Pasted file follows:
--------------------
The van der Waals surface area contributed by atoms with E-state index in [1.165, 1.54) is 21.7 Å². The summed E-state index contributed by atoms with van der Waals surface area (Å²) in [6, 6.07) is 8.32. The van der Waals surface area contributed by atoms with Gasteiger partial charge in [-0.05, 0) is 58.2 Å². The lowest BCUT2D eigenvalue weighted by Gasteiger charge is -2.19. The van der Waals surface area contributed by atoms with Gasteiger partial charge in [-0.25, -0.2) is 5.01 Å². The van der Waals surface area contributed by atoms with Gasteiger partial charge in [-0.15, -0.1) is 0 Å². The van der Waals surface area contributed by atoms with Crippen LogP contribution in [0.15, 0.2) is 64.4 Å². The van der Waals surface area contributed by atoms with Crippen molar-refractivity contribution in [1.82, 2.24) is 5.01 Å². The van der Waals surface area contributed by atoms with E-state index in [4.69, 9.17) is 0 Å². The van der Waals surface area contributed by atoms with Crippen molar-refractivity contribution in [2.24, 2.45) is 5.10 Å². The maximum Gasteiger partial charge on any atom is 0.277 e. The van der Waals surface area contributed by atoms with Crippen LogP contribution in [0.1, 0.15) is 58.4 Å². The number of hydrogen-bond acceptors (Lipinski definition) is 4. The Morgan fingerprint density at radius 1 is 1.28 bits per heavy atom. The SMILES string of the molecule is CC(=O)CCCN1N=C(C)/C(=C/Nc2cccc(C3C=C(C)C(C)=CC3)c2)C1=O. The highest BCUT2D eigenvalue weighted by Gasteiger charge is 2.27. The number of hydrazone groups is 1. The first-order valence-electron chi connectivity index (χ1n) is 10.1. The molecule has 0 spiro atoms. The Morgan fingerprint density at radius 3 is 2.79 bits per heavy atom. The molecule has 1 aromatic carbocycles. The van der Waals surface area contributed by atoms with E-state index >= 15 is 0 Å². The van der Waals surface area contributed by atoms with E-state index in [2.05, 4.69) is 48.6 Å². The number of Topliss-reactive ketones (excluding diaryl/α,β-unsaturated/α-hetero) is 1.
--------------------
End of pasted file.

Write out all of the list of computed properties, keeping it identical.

The van der Waals surface area contributed by atoms with E-state index in [1.165, 1.54) is 21.7 Å². The summed E-state index contributed by atoms with van der Waals surface area (Å²) in [6, 6.07) is 8.32. The van der Waals surface area contributed by atoms with Gasteiger partial charge in [-0.05, 0) is 58.2 Å². The lowest BCUT2D eigenvalue weighted by Gasteiger charge is -2.19. The van der Waals surface area contributed by atoms with Gasteiger partial charge in [-0.25, -0.2) is 5.01 Å². The van der Waals surface area contributed by atoms with Gasteiger partial charge in [-0.15, -0.1) is 0 Å². The van der Waals surface area contributed by atoms with Crippen LogP contribution in [0.15, 0.2) is 64.4 Å². The van der Waals surface area contributed by atoms with Crippen molar-refractivity contribution in [1.82, 2.24) is 5.01 Å². The van der Waals surface area contributed by atoms with E-state index in [4.69, 9.17) is 0 Å². The van der Waals surface area contributed by atoms with Crippen molar-refractivity contribution in [2.24, 2.45) is 5.10 Å². The maximum Gasteiger partial charge on any atom is 0.277 e. The van der Waals surface area contributed by atoms with Crippen LogP contribution in [0.1, 0.15) is 58.4 Å². The number of hydrogen-bond acceptors (Lipinski definition) is 4. The Morgan fingerprint density at radius 1 is 1.28 bits per heavy atom. The SMILES string of the molecule is CC(=O)CCCN1N=C(C)/C(=C/Nc2cccc(C3C=C(C)C(C)=CC3)c2)C1=O. The highest BCUT2D eigenvalue weighted by Gasteiger charge is 2.27. The number of hydrazone groups is 1. The first-order valence-electron chi connectivity index (χ1n) is 10.1. The molecule has 0 spiro atoms. The Morgan fingerprint density at radius 3 is 2.79 bits per heavy atom. The molecule has 1 aromatic carbocycles. The van der Waals surface area contributed by atoms with E-state index >= 15 is 0 Å². The van der Waals surface area contributed by atoms with E-state index in [2.05, 4.69) is 48.6 Å². The number of Topliss-reactive ketones (excluding diaryl/α,β-unsaturated/α-hetero) is 1.